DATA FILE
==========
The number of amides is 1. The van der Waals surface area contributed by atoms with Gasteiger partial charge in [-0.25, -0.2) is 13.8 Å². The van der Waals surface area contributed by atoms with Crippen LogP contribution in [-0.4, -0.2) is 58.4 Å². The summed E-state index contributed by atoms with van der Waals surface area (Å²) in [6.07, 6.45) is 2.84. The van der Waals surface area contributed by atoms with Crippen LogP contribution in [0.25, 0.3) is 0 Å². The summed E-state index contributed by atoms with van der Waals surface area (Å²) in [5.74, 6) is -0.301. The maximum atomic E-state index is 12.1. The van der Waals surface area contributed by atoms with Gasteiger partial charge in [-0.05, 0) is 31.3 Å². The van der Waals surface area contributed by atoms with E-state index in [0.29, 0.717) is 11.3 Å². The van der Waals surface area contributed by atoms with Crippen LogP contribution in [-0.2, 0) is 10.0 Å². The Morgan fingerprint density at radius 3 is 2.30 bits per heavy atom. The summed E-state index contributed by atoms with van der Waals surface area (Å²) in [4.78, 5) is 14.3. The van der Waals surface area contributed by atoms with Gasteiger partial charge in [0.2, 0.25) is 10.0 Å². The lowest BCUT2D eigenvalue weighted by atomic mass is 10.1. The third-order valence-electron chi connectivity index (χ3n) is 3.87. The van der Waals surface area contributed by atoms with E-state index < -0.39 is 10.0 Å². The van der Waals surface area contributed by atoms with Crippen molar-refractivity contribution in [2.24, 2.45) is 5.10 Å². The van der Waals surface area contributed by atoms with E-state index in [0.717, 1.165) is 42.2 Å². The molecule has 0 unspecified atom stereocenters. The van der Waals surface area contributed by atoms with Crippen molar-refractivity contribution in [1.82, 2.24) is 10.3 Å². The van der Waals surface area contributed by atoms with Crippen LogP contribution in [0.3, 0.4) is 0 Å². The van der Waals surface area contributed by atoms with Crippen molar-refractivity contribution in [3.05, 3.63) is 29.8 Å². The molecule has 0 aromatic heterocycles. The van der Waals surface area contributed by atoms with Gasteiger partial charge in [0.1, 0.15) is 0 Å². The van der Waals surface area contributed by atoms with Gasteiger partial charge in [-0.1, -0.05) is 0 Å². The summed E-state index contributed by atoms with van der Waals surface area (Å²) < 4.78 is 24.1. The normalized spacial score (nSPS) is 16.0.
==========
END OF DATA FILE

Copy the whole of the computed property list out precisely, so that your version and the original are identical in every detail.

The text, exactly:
The number of amides is 1. The van der Waals surface area contributed by atoms with Gasteiger partial charge in [-0.25, -0.2) is 13.8 Å². The van der Waals surface area contributed by atoms with Crippen LogP contribution in [-0.4, -0.2) is 58.4 Å². The summed E-state index contributed by atoms with van der Waals surface area (Å²) in [6.07, 6.45) is 2.84. The van der Waals surface area contributed by atoms with Crippen LogP contribution in [0.25, 0.3) is 0 Å². The summed E-state index contributed by atoms with van der Waals surface area (Å²) in [5.74, 6) is -0.301. The maximum atomic E-state index is 12.1. The van der Waals surface area contributed by atoms with Gasteiger partial charge in [-0.05, 0) is 31.3 Å². The van der Waals surface area contributed by atoms with E-state index in [0.29, 0.717) is 11.3 Å². The van der Waals surface area contributed by atoms with Crippen LogP contribution in [-0.2, 0) is 10.0 Å². The Morgan fingerprint density at radius 3 is 2.30 bits per heavy atom. The summed E-state index contributed by atoms with van der Waals surface area (Å²) in [4.78, 5) is 14.3. The van der Waals surface area contributed by atoms with Gasteiger partial charge in [0.2, 0.25) is 10.0 Å². The lowest BCUT2D eigenvalue weighted by atomic mass is 10.1. The third-order valence-electron chi connectivity index (χ3n) is 3.87. The van der Waals surface area contributed by atoms with E-state index < -0.39 is 10.0 Å². The van der Waals surface area contributed by atoms with Crippen molar-refractivity contribution in [2.24, 2.45) is 5.10 Å². The van der Waals surface area contributed by atoms with E-state index in [0.717, 1.165) is 42.2 Å². The molecule has 0 unspecified atom stereocenters. The van der Waals surface area contributed by atoms with Crippen molar-refractivity contribution in [1.82, 2.24) is 10.3 Å². The van der Waals surface area contributed by atoms with Crippen LogP contribution in [0.3, 0.4) is 0 Å². The van der Waals surface area contributed by atoms with Crippen molar-refractivity contribution in [3.05, 3.63) is 29.8 Å². The molecule has 0 aromatic heterocycles. The van der Waals surface area contributed by atoms with Gasteiger partial charge in [0.1, 0.15) is 0 Å². The van der Waals surface area contributed by atoms with Gasteiger partial charge in [-0.1, -0.05) is 0 Å². The summed E-state index contributed by atoms with van der Waals surface area (Å²) < 4.78 is 24.1. The normalized spacial score (nSPS) is 16.0.